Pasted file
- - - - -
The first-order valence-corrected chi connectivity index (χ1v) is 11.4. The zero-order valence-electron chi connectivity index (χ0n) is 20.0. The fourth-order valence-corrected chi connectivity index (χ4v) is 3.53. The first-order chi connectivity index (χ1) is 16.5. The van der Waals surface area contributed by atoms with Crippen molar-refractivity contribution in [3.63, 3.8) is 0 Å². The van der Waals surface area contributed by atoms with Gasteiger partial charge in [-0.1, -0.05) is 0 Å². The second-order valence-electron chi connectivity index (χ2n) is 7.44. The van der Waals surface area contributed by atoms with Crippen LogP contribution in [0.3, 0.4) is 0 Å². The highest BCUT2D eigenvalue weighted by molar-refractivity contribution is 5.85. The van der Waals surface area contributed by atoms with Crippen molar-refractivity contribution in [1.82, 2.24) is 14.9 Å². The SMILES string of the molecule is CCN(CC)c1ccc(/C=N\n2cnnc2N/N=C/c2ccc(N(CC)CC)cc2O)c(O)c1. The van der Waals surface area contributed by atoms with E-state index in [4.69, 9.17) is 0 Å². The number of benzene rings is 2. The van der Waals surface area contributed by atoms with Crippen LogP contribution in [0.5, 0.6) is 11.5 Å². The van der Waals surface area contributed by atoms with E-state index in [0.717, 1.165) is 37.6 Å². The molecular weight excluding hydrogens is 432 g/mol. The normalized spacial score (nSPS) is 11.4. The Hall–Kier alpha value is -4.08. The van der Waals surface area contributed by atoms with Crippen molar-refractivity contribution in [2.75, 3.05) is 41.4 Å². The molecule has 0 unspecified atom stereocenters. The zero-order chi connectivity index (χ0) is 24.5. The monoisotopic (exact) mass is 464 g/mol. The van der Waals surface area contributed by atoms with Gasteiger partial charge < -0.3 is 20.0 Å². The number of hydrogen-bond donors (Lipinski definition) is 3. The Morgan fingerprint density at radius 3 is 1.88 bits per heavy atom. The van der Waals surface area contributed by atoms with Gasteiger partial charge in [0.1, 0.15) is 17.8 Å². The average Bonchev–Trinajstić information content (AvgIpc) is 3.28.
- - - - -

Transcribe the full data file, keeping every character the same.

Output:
The first-order valence-corrected chi connectivity index (χ1v) is 11.4. The zero-order valence-electron chi connectivity index (χ0n) is 20.0. The fourth-order valence-corrected chi connectivity index (χ4v) is 3.53. The first-order chi connectivity index (χ1) is 16.5. The van der Waals surface area contributed by atoms with Crippen molar-refractivity contribution in [3.63, 3.8) is 0 Å². The van der Waals surface area contributed by atoms with Gasteiger partial charge in [-0.1, -0.05) is 0 Å². The second-order valence-electron chi connectivity index (χ2n) is 7.44. The van der Waals surface area contributed by atoms with Crippen LogP contribution in [0.3, 0.4) is 0 Å². The highest BCUT2D eigenvalue weighted by molar-refractivity contribution is 5.85. The van der Waals surface area contributed by atoms with Crippen molar-refractivity contribution in [1.82, 2.24) is 14.9 Å². The SMILES string of the molecule is CCN(CC)c1ccc(/C=N\n2cnnc2N/N=C/c2ccc(N(CC)CC)cc2O)c(O)c1. The van der Waals surface area contributed by atoms with E-state index in [4.69, 9.17) is 0 Å². The number of benzene rings is 2. The van der Waals surface area contributed by atoms with Crippen LogP contribution in [0.5, 0.6) is 11.5 Å². The van der Waals surface area contributed by atoms with E-state index in [0.717, 1.165) is 37.6 Å². The molecular weight excluding hydrogens is 432 g/mol. The normalized spacial score (nSPS) is 11.4. The Hall–Kier alpha value is -4.08. The van der Waals surface area contributed by atoms with Crippen molar-refractivity contribution in [2.75, 3.05) is 41.4 Å². The molecule has 0 unspecified atom stereocenters. The zero-order chi connectivity index (χ0) is 24.5. The monoisotopic (exact) mass is 464 g/mol. The van der Waals surface area contributed by atoms with Gasteiger partial charge < -0.3 is 20.0 Å². The number of hydrogen-bond donors (Lipinski definition) is 3. The Morgan fingerprint density at radius 3 is 1.88 bits per heavy atom. The van der Waals surface area contributed by atoms with Gasteiger partial charge in [0.1, 0.15) is 17.8 Å². The average Bonchev–Trinajstić information content (AvgIpc) is 3.28.